It is likely that we do not yet ask enough. Provided our requests are not frivolous we should be asking for the whole world, asking what God Himself wants, the salvation of every person, the complete renewal of the face of the earth.

Maybe we stop short of asking for certain things because we do not see how they could happen; we cannot imagine such things becoming reality. So we do not seriously ask for them.

Yet the Scriptures constantly prophesy widespread renewal of faith, especially in the prophecies of Isaiah.... the nations will come streaming towards Jerusalem as the summit of all that is good (a clear reference to the Church, the new Jerusalem).

We must pitch our hopes high when we pray.

It would be a mistake to pray only for what we can visualize as likely. This would be to confuse our own limited faith with the power of God Himself.

It would be a mistake to pray only for our own needs.

We have to take a larger vision, see the ecclesial reality.

Praying only for our own needs is like seeking a comfortable room on the Titanic. We might have everything we need for a short time, but the whole system in which we live is collapsing around us.

Praying for the Church is praying for the whole life system which we need to survive.

What we can learn from the personal is the need to pray urgently.

When we have a really pressing personal need we are inclined to pray much more fervently, while that need lasts.

So, when we come to pray for the larger reality of the Church, we need the same fervour, because the need is just as great.

When we sense this need we are moved to a deeper prayer; we ask for more.

This is why we ask the Holy Spirit to come. He will come and make all things right. He will set straight the doctrinal errors, the liturgical abuses, the divisions and enmity within the Body of Christ.

He will change the bad into good, and the good into better. He will reclaim the lost and put new strength into the faithful.

Come, Holy Spirit and renew the face of the earth!

Thursday, May 01, 2008

5th Sunday after Easter 27.4.08 Sermon

5th Sunday after Easter 27.4.08 Prayer

The apostles had the power to heal, such that even their shadow would heal those on whom it fell. Also clothing which had touched people had healing effect.
And people will flock to see Padre Pio, St Bernadette and other incorrupt saints.
Why? Because they feel they are getting closer to God, through these holy people and objects.
The place where Our Lady appeared is a better place than the equivalent place up the road, because it has been blessed or used by God in a special way.

So we make use of such aids in our own quest for healing.
Also we would ourselves like to be a source of healing for others. This is not so pretentious as it might sound, when we consider today’s Gospel. Our Lord points to His own exalted status. You can ask the Father for whatever you need, but then you can ask Me too, because I am so close to the Father that it comes to the same thing.

The degree of closeness to God is the crucial factor. A place where God (or saint) has appeared is valuable because it has been close to God. Padre Pio is valuable because he has been close to God. When close enough to God it becomes the practical equivalent of meeting God Himself and He acts through the person or place.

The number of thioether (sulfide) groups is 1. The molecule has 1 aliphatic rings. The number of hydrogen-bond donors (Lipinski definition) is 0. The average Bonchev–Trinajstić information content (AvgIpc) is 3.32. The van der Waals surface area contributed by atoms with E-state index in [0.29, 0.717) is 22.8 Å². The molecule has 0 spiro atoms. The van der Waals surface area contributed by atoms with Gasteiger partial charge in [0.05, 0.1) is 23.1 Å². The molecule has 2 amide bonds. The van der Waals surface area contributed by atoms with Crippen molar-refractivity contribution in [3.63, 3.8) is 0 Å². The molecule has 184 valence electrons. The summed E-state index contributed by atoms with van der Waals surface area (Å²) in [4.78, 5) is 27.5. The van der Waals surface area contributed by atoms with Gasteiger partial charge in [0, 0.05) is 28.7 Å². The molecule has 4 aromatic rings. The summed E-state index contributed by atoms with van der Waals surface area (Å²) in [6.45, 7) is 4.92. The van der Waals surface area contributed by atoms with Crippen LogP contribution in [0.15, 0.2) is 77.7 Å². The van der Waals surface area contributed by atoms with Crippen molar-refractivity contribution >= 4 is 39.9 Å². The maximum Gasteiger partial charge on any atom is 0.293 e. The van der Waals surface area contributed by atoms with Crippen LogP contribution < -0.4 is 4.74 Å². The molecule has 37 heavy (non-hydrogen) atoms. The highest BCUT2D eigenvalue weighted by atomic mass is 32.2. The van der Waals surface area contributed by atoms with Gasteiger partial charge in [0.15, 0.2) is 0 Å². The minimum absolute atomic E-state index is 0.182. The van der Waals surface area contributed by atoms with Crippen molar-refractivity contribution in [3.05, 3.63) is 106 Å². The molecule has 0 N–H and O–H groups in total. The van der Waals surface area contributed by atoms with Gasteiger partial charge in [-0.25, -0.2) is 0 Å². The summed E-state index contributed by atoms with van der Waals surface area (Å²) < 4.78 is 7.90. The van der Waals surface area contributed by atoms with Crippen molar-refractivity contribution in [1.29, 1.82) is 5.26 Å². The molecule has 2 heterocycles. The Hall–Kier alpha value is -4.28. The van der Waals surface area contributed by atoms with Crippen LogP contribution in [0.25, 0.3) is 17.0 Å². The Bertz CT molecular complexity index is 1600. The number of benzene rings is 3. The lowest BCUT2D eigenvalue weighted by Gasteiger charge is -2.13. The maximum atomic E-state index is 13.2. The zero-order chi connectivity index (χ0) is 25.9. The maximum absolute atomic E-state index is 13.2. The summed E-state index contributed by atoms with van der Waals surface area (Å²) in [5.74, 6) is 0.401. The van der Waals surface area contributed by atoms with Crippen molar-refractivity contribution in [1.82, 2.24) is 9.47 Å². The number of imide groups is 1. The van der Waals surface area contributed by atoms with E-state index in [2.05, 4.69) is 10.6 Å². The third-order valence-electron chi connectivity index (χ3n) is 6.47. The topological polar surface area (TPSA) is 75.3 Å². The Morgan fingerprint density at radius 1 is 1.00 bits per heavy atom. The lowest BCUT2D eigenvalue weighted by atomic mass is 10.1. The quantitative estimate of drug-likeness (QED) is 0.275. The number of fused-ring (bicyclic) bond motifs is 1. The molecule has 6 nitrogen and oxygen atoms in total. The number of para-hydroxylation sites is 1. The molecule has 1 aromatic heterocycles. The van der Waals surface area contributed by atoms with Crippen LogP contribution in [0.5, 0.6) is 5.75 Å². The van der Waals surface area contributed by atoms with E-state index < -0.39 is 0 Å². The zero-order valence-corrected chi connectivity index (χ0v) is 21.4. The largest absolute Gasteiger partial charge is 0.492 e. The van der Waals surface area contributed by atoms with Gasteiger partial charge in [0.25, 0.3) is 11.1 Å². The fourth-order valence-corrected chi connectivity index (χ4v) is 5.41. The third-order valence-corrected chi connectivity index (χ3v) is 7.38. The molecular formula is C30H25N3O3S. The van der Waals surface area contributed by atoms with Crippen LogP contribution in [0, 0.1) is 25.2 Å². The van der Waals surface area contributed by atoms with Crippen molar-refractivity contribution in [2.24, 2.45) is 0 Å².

This tells us two things about our own prayer: that it will ‘work’ better if we are closer to God than further away. Sixty seconds of prayer from a saint is better than sixty minutes from a sinner.

Also that the objective of prayer is not just to get something to happen, but rather as an end in itself to come closer to God, to be united with Him.

When we pray we are aiming at a state of being rather than a particular outcome.

So if I pray: Lord, please make it rain; I am really saying, Lord, please bring me closer to You. (Then I can make it rain myself! Well, almost)

It is not how many minutes or how many Hail Marys,but how much do you love God; how ardently do you seek Him? Not how much prayer but how close to God?
It is a matter of intensity.

The more we pray (measured in intensity) the more God-like we become, and the more likely we are to work miracles, or at least facilitate them.

Sermons frequently exhort to more prayer, but it is difficult to say how much more.

It varies from person to person. Some live alone in an almost monastic atmosphere; others are drowning in other people and busy-ness.

So now we can see that less minutes spent in prayer might not be a problem if the genuine love of God is present.

Of course, we could all squeeze out a few more minutes if we really looked – turn off the television for example; but the intensity is what we really seek.

Prayer is the best remedy for whatever the situation is:

praise and thanksgiving for what is working as it should;

penance and supplication for what needs to be different.

And miracles waiting to happen, or better still, to become normal. Why can’t it be normal to call upon and receive the grace of God in both good times and bad?

Can we recapture apostolic fervour? We don’t know, but we do know we can always improve on where we are.

So everyone of us, pray more - more deeply if not more time, and don’t be surprised if a lot of good things start happening.